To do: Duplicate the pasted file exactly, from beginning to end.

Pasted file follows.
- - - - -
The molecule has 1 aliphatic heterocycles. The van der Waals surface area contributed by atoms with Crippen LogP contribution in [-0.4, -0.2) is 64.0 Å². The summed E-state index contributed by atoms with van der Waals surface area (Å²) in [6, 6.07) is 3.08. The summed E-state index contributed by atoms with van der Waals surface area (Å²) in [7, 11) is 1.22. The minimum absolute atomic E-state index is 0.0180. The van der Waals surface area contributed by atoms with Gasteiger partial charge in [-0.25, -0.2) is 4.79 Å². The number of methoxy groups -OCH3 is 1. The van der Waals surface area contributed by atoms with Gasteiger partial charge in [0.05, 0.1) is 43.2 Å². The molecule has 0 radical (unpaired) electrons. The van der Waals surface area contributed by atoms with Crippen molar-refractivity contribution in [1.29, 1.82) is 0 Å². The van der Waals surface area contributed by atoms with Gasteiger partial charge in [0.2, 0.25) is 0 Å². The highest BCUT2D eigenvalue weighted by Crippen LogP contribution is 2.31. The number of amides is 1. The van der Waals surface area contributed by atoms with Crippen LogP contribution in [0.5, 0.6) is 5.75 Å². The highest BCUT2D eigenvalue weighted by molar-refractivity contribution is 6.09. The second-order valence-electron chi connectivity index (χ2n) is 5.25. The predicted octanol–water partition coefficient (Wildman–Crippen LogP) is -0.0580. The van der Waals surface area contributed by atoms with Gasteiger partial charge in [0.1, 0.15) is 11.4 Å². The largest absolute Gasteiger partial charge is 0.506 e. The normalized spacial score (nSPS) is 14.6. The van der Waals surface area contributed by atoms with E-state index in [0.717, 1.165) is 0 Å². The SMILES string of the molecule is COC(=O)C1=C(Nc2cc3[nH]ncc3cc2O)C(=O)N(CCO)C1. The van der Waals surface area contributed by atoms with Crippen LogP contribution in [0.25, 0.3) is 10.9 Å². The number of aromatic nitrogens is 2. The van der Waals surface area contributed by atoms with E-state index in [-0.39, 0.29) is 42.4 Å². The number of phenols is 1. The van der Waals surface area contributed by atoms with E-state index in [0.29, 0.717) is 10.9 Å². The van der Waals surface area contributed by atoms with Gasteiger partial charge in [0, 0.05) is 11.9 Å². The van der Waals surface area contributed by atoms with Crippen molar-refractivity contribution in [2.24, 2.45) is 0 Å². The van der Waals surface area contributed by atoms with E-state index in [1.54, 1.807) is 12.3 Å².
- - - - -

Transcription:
The molecule has 1 aliphatic heterocycles. The van der Waals surface area contributed by atoms with Crippen LogP contribution in [-0.4, -0.2) is 64.0 Å². The summed E-state index contributed by atoms with van der Waals surface area (Å²) in [6, 6.07) is 3.08. The summed E-state index contributed by atoms with van der Waals surface area (Å²) in [7, 11) is 1.22. The minimum absolute atomic E-state index is 0.0180. The van der Waals surface area contributed by atoms with Gasteiger partial charge in [-0.25, -0.2) is 4.79 Å². The number of methoxy groups -OCH3 is 1. The van der Waals surface area contributed by atoms with Gasteiger partial charge in [0.05, 0.1) is 43.2 Å². The molecule has 0 radical (unpaired) electrons. The van der Waals surface area contributed by atoms with Crippen molar-refractivity contribution in [1.29, 1.82) is 0 Å². The van der Waals surface area contributed by atoms with Gasteiger partial charge in [0.2, 0.25) is 0 Å². The highest BCUT2D eigenvalue weighted by Crippen LogP contribution is 2.31. The number of amides is 1. The van der Waals surface area contributed by atoms with Crippen LogP contribution in [0.5, 0.6) is 5.75 Å². The highest BCUT2D eigenvalue weighted by molar-refractivity contribution is 6.09. The second-order valence-electron chi connectivity index (χ2n) is 5.25. The predicted octanol–water partition coefficient (Wildman–Crippen LogP) is -0.0580. The van der Waals surface area contributed by atoms with Gasteiger partial charge in [0.1, 0.15) is 11.4 Å². The largest absolute Gasteiger partial charge is 0.506 e. The normalized spacial score (nSPS) is 14.6. The van der Waals surface area contributed by atoms with E-state index in [0.717, 1.165) is 0 Å². The SMILES string of the molecule is COC(=O)C1=C(Nc2cc3[nH]ncc3cc2O)C(=O)N(CCO)C1. The van der Waals surface area contributed by atoms with Crippen LogP contribution in [0.25, 0.3) is 10.9 Å². The number of aromatic nitrogens is 2. The van der Waals surface area contributed by atoms with E-state index in [-0.39, 0.29) is 42.4 Å². The number of phenols is 1. The van der Waals surface area contributed by atoms with E-state index in [0.29, 0.717) is 10.9 Å². The van der Waals surface area contributed by atoms with Gasteiger partial charge in [0, 0.05) is 11.9 Å². The van der Waals surface area contributed by atoms with Crippen molar-refractivity contribution in [2.24, 2.45) is 0 Å². The van der Waals surface area contributed by atoms with E-state index in [1.54, 1.807) is 12.3 Å².